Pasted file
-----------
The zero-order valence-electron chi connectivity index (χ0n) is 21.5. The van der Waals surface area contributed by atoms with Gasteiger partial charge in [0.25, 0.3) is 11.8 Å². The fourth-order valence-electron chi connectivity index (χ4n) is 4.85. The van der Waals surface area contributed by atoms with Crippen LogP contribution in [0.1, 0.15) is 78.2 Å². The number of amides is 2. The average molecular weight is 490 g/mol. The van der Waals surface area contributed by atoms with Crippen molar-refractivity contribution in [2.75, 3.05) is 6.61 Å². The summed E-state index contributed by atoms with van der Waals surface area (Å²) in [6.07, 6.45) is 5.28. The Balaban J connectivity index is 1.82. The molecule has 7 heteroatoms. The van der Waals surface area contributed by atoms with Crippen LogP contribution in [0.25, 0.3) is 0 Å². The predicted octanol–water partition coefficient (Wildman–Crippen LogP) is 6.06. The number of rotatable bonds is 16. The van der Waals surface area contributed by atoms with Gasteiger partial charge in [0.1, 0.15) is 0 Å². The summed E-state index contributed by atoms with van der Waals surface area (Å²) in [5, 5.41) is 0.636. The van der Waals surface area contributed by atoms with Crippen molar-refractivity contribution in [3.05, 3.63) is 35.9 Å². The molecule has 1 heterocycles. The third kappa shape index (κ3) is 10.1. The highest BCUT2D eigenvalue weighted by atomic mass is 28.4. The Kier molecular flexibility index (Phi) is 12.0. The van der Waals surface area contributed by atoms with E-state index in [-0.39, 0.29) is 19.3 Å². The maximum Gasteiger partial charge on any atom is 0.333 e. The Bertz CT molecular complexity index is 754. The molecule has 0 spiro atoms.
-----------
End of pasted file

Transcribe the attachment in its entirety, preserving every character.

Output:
The zero-order valence-electron chi connectivity index (χ0n) is 21.5. The van der Waals surface area contributed by atoms with Gasteiger partial charge in [0.25, 0.3) is 11.8 Å². The fourth-order valence-electron chi connectivity index (χ4n) is 4.85. The van der Waals surface area contributed by atoms with Crippen LogP contribution in [0.1, 0.15) is 78.2 Å². The number of amides is 2. The average molecular weight is 490 g/mol. The van der Waals surface area contributed by atoms with Crippen molar-refractivity contribution in [2.75, 3.05) is 6.61 Å². The summed E-state index contributed by atoms with van der Waals surface area (Å²) in [6.07, 6.45) is 5.28. The Balaban J connectivity index is 1.82. The molecule has 7 heteroatoms. The van der Waals surface area contributed by atoms with Crippen LogP contribution in [0.25, 0.3) is 0 Å². The predicted octanol–water partition coefficient (Wildman–Crippen LogP) is 6.06. The number of rotatable bonds is 16. The van der Waals surface area contributed by atoms with Gasteiger partial charge in [0.1, 0.15) is 0 Å². The summed E-state index contributed by atoms with van der Waals surface area (Å²) in [5, 5.41) is 0.636. The van der Waals surface area contributed by atoms with Crippen molar-refractivity contribution in [3.05, 3.63) is 35.9 Å². The molecule has 1 heterocycles. The third kappa shape index (κ3) is 10.1. The highest BCUT2D eigenvalue weighted by atomic mass is 28.4. The Kier molecular flexibility index (Phi) is 12.0. The van der Waals surface area contributed by atoms with E-state index in [-0.39, 0.29) is 19.3 Å². The maximum Gasteiger partial charge on any atom is 0.333 e. The Bertz CT molecular complexity index is 754. The molecule has 0 spiro atoms.